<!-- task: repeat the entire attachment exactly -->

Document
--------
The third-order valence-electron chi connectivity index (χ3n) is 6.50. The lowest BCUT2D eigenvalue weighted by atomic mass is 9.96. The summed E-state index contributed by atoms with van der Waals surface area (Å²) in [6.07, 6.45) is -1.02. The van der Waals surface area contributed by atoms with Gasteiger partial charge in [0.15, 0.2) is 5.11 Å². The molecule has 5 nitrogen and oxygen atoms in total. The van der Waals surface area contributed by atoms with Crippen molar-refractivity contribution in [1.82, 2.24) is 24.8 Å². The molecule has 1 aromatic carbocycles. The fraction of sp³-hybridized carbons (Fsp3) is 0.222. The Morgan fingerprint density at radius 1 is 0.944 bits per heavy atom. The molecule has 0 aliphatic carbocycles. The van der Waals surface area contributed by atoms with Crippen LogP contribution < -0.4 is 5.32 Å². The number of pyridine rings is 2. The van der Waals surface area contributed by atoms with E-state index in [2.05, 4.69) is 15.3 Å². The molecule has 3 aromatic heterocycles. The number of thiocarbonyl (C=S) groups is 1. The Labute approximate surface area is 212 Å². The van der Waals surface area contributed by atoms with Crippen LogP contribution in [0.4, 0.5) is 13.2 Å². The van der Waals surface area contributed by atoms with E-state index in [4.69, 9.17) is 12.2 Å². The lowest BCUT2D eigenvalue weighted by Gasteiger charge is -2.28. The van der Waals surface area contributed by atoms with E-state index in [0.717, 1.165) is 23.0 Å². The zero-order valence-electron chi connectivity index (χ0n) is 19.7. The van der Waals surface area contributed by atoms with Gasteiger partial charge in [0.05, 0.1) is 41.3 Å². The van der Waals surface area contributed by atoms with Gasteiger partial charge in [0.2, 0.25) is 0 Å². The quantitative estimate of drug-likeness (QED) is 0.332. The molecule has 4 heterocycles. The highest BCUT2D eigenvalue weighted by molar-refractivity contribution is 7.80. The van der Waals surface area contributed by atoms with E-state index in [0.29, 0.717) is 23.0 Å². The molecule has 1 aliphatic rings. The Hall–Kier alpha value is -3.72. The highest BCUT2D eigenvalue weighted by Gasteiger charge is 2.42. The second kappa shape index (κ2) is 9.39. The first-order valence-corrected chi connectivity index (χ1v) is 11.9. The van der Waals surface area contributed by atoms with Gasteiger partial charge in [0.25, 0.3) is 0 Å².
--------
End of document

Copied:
The third-order valence-electron chi connectivity index (χ3n) is 6.50. The lowest BCUT2D eigenvalue weighted by atomic mass is 9.96. The summed E-state index contributed by atoms with van der Waals surface area (Å²) in [6.07, 6.45) is -1.02. The van der Waals surface area contributed by atoms with Gasteiger partial charge in [0.15, 0.2) is 5.11 Å². The molecule has 5 nitrogen and oxygen atoms in total. The van der Waals surface area contributed by atoms with Crippen molar-refractivity contribution in [1.82, 2.24) is 24.8 Å². The molecule has 1 aromatic carbocycles. The fraction of sp³-hybridized carbons (Fsp3) is 0.222. The Morgan fingerprint density at radius 1 is 0.944 bits per heavy atom. The molecule has 0 aliphatic carbocycles. The van der Waals surface area contributed by atoms with Crippen LogP contribution < -0.4 is 5.32 Å². The number of pyridine rings is 2. The van der Waals surface area contributed by atoms with E-state index in [2.05, 4.69) is 15.3 Å². The molecule has 3 aromatic heterocycles. The number of thiocarbonyl (C=S) groups is 1. The Labute approximate surface area is 212 Å². The van der Waals surface area contributed by atoms with Crippen LogP contribution in [0.4, 0.5) is 13.2 Å². The van der Waals surface area contributed by atoms with E-state index in [4.69, 9.17) is 12.2 Å². The lowest BCUT2D eigenvalue weighted by Gasteiger charge is -2.28. The van der Waals surface area contributed by atoms with E-state index in [0.717, 1.165) is 23.0 Å². The zero-order valence-electron chi connectivity index (χ0n) is 19.7. The van der Waals surface area contributed by atoms with Gasteiger partial charge in [0.05, 0.1) is 41.3 Å². The van der Waals surface area contributed by atoms with Gasteiger partial charge in [0.2, 0.25) is 0 Å². The quantitative estimate of drug-likeness (QED) is 0.332. The molecule has 4 heterocycles. The highest BCUT2D eigenvalue weighted by molar-refractivity contribution is 7.80. The van der Waals surface area contributed by atoms with E-state index in [0.29, 0.717) is 23.0 Å². The molecule has 1 aliphatic rings. The Hall–Kier alpha value is -3.72. The highest BCUT2D eigenvalue weighted by Gasteiger charge is 2.42. The second kappa shape index (κ2) is 9.39. The first-order valence-corrected chi connectivity index (χ1v) is 11.9. The van der Waals surface area contributed by atoms with Gasteiger partial charge in [0.25, 0.3) is 0 Å².